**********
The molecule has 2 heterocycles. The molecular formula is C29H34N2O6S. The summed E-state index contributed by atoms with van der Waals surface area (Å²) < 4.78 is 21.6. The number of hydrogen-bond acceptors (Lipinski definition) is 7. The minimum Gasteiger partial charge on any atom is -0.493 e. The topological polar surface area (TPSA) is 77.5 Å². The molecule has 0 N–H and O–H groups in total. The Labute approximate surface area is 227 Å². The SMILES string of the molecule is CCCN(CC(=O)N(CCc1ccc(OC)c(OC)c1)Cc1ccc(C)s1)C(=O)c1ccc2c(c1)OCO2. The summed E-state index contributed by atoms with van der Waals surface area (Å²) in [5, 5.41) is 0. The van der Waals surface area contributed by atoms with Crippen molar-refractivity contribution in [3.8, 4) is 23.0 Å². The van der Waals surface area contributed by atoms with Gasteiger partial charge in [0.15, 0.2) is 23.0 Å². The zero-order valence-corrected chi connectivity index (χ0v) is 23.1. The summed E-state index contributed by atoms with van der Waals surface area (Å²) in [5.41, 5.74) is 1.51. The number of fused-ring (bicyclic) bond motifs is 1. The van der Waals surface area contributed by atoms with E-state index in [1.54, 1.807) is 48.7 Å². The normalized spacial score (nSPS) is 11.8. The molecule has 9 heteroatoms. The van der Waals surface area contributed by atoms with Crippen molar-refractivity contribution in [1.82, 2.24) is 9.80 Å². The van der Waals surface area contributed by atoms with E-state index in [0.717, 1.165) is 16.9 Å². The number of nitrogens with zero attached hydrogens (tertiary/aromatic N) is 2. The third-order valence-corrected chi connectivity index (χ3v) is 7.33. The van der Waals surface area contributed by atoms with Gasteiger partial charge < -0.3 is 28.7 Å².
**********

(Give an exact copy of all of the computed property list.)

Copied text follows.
The molecule has 2 heterocycles. The molecular formula is C29H34N2O6S. The summed E-state index contributed by atoms with van der Waals surface area (Å²) < 4.78 is 21.6. The number of hydrogen-bond acceptors (Lipinski definition) is 7. The minimum Gasteiger partial charge on any atom is -0.493 e. The topological polar surface area (TPSA) is 77.5 Å². The molecule has 0 N–H and O–H groups in total. The Labute approximate surface area is 227 Å². The SMILES string of the molecule is CCCN(CC(=O)N(CCc1ccc(OC)c(OC)c1)Cc1ccc(C)s1)C(=O)c1ccc2c(c1)OCO2. The summed E-state index contributed by atoms with van der Waals surface area (Å²) in [5, 5.41) is 0. The van der Waals surface area contributed by atoms with Crippen molar-refractivity contribution in [3.8, 4) is 23.0 Å². The van der Waals surface area contributed by atoms with Gasteiger partial charge in [0.15, 0.2) is 23.0 Å². The zero-order valence-corrected chi connectivity index (χ0v) is 23.1. The summed E-state index contributed by atoms with van der Waals surface area (Å²) in [5.41, 5.74) is 1.51. The number of fused-ring (bicyclic) bond motifs is 1. The van der Waals surface area contributed by atoms with E-state index in [1.54, 1.807) is 48.7 Å². The normalized spacial score (nSPS) is 11.8. The molecule has 9 heteroatoms. The van der Waals surface area contributed by atoms with Crippen molar-refractivity contribution in [1.82, 2.24) is 9.80 Å². The van der Waals surface area contributed by atoms with E-state index in [0.717, 1.165) is 16.9 Å². The number of nitrogens with zero attached hydrogens (tertiary/aromatic N) is 2. The third-order valence-corrected chi connectivity index (χ3v) is 7.33. The van der Waals surface area contributed by atoms with Gasteiger partial charge < -0.3 is 28.7 Å².